Monday, May 29, 2017

The "Love First" Challenge by Mike DeCamp

The “Love-First” Challenge

When I was a student in Bible College, every day we gathered for about thirty minutes of chapel, and usually one of the upper classmen would speak.  There was one guy who almost always focused his message around the topic of God’s Love.  As an 18-year old, I blew it off.  “Love again?  Blah, blah, blah.  I wish he’d talk about something more powerful!”

In the early 1990’s, Nancy and I were in a congregation where the lead minister began a series of sermons on what it meant to be “loving.”  He encouraged us to examine our interactions and measure it against whether what we were doing was the “loving thing to do.”  This was an odd message to my ears considering we were part of a pretty doggone legalistic ministry at the time.  Unfortunately, it was a short-lived theme.

Now, here we are in 2017, and there has been something bothering me for quite some time.  Something just didn’t seem to be right.  I’ve felt like we’ve been missing something basic, something important.  Still, I just couldn’t put my finger on it.  In the culture at large, Christianity seemed to be more of an irritant than an answer.  In our congregation, people are disconnected, lackluster, and even a bit disenchanted.

Are we not hardline enough?  Are we too hardline?  Is there some program we need to implement?  Is our music too contemporary?  Is our music too traditional?  Are we too much on the fence?  Do we need to focus more on the kids?  On the new adults?  On the young parents?  On the older folks?  Do we need to be more demanding?  Surely, there was a program—that’s our fallback answer.

Lots of questions, but no real answers.

Then, I picked up the book “Love First” by Don McLaughlin at ElderLink in April.

Ding, ding, ding!

What we have been lacking is a true focus on love that has been conditioned by God’s principles.  Let me share a few scriptures to make my point.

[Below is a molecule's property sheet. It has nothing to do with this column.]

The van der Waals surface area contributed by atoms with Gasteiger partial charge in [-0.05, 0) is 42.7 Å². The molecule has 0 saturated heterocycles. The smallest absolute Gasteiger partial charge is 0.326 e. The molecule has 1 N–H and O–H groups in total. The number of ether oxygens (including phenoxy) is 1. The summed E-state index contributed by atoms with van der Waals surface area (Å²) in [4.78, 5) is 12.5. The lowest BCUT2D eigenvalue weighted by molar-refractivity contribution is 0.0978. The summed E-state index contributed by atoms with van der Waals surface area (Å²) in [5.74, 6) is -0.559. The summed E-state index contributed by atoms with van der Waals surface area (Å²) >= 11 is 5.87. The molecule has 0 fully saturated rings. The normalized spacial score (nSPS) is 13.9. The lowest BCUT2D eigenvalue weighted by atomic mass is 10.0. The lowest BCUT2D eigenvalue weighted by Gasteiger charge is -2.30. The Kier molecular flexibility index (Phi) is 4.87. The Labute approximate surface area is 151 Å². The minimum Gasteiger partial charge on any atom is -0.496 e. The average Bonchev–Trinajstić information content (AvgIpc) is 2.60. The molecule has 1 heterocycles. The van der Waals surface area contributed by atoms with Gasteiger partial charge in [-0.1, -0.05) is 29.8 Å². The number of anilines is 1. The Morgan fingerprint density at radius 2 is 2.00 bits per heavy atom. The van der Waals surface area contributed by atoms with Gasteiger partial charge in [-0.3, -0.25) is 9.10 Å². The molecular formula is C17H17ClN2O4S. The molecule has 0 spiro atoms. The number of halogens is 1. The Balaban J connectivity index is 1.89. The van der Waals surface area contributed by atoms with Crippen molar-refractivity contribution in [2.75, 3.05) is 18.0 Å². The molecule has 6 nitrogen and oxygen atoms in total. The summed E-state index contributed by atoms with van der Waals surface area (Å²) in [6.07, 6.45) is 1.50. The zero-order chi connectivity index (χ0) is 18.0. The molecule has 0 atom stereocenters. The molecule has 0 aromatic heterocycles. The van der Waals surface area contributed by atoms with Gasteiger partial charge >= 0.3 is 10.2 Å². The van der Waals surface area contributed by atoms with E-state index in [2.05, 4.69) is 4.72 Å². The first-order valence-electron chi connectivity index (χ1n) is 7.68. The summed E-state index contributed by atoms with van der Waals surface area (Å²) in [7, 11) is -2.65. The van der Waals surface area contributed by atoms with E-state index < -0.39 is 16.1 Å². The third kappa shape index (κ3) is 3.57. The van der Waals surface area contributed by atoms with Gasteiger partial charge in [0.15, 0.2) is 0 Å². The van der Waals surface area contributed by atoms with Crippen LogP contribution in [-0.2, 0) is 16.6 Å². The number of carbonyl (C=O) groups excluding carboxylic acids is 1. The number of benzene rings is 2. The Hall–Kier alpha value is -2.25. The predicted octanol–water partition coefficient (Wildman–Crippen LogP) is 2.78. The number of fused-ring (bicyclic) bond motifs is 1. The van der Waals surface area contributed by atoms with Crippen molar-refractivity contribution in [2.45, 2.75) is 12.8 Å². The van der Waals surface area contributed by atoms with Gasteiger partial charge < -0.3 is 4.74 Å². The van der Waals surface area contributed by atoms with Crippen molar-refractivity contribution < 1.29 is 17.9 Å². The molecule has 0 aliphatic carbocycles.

Hearing that Jesus had silenced the Sadducees, the Pharisees got together.  One of them, an expert in the law, tested him with this question:  “Teacher, which is the greatest commandment in the law?”

Jesus replied:  “‘Love the Lord your God with all your heart and with all your soul and with all your mind.’  This is the first and greatest commandment.  And the second is like it: ‘Love your neighbor as yourself.’  All the Law and the Prophets hang on these two commandments.”  Matthew22:34-40

“A new command I give you:  Love one another.  As I have loved you, so you must love one another.  By this everyone will know that you are my disciples, if you love one another.”  John 13:34-35

“You have heard that it was said, ‘Love your neighbor and hate your enemy.’  But I tell you, love your enemies and pray for those who persecute you, that you may be children of your Father in heaven.”  Matthew 5:43-45a

Love is the basis of everything we do and everything we stand for as Christians, and yet, it seems to me that we pay these verses only lip service.  We have relegated it to a nice concept when in reality, it is supposed to be at the heart of our purpose and our mission.

Folks, every problem we have can be boiled down to a love issue:  I’m not loving you enough, or you’re not loving me enough, or we’re not loving God enough.

I don’t feel connected…  Not enough volunteers…  The leadership is aloof…  No one calls me…  We’re losing young families…  I’m too busy to get more involved…  We’re just not clicking as a group…  I don’t like the song selection… 

I could go on, but every one of those complaints (and more) can ALL be boiled down to a love issue.

Let me share one more verse with you:  1 Corinthians 13:1-3

If I speak in the tongues of men or angels, but do not have love, I am only a resounding gong or a clanging cymbal.  If I have the gift of prophecy and can fathom all mysteries and all knowledge, and if I have a faith that can move mountains, but do not have love, I am nothing.  If I give all I possess to the poor and give over my body to hardship that I may boast, but do not have love, I gain nothing.

Friends, if you distill that verse down to the base meaning, it says that if we as Christians do not cloak all that we say, all that we write, all that we tweet, all that we post, and all that we do in love, we are both empty within ourselves and quite irritating to the world around us.